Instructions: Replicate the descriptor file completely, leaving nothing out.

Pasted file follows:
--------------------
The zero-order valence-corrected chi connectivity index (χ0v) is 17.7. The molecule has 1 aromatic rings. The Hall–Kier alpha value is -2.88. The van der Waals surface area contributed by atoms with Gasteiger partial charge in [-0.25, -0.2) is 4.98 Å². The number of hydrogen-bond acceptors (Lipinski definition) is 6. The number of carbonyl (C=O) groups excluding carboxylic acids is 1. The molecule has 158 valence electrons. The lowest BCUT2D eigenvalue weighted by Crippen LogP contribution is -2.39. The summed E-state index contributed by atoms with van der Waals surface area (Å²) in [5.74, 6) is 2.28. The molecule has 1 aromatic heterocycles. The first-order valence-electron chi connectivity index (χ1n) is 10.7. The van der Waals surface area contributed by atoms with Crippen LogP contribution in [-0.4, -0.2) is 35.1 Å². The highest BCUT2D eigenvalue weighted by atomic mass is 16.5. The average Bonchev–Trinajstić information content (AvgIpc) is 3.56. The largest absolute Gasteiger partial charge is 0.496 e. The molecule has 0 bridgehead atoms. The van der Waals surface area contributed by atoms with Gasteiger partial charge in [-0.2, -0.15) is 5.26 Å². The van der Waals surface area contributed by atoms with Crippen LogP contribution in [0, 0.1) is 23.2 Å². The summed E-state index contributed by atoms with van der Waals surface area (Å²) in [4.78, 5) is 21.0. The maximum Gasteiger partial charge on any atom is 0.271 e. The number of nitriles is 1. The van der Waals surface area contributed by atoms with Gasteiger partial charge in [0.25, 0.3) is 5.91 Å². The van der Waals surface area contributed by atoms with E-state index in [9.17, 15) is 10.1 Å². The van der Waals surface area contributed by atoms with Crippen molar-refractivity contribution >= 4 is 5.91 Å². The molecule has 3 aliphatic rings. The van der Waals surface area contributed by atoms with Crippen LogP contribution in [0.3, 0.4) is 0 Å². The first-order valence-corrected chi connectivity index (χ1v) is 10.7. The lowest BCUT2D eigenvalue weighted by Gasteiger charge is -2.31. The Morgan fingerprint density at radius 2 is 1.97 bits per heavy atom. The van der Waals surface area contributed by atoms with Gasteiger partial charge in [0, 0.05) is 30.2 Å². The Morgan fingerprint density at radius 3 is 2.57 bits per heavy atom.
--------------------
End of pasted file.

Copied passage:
The zero-order valence-corrected chi connectivity index (χ0v) is 17.7. The molecule has 1 aromatic rings. The Hall–Kier alpha value is -2.88. The van der Waals surface area contributed by atoms with Gasteiger partial charge in [-0.25, -0.2) is 4.98 Å². The number of hydrogen-bond acceptors (Lipinski definition) is 6. The number of carbonyl (C=O) groups excluding carboxylic acids is 1. The molecule has 158 valence electrons. The lowest BCUT2D eigenvalue weighted by Crippen LogP contribution is -2.39. The summed E-state index contributed by atoms with van der Waals surface area (Å²) in [5.74, 6) is 2.28. The molecule has 1 aromatic heterocycles. The first-order valence-electron chi connectivity index (χ1n) is 10.7. The van der Waals surface area contributed by atoms with Crippen LogP contribution in [-0.4, -0.2) is 35.1 Å². The highest BCUT2D eigenvalue weighted by atomic mass is 16.5. The average Bonchev–Trinajstić information content (AvgIpc) is 3.56. The largest absolute Gasteiger partial charge is 0.496 e. The molecule has 0 bridgehead atoms. The van der Waals surface area contributed by atoms with Gasteiger partial charge in [-0.2, -0.15) is 5.26 Å². The van der Waals surface area contributed by atoms with Crippen LogP contribution in [0, 0.1) is 23.2 Å². The summed E-state index contributed by atoms with van der Waals surface area (Å²) in [4.78, 5) is 21.0. The maximum Gasteiger partial charge on any atom is 0.271 e. The number of nitriles is 1. The van der Waals surface area contributed by atoms with Gasteiger partial charge in [0.25, 0.3) is 5.91 Å². The van der Waals surface area contributed by atoms with E-state index in [9.17, 15) is 10.1 Å². The van der Waals surface area contributed by atoms with Crippen molar-refractivity contribution >= 4 is 5.91 Å². The molecule has 3 aliphatic rings. The van der Waals surface area contributed by atoms with Crippen LogP contribution in [0.3, 0.4) is 0 Å². The first-order valence-corrected chi connectivity index (χ1v) is 10.7. The lowest BCUT2D eigenvalue weighted by Gasteiger charge is -2.31. The Morgan fingerprint density at radius 2 is 1.97 bits per heavy atom. The van der Waals surface area contributed by atoms with Gasteiger partial charge in [0, 0.05) is 30.2 Å². The Morgan fingerprint density at radius 3 is 2.57 bits per heavy atom.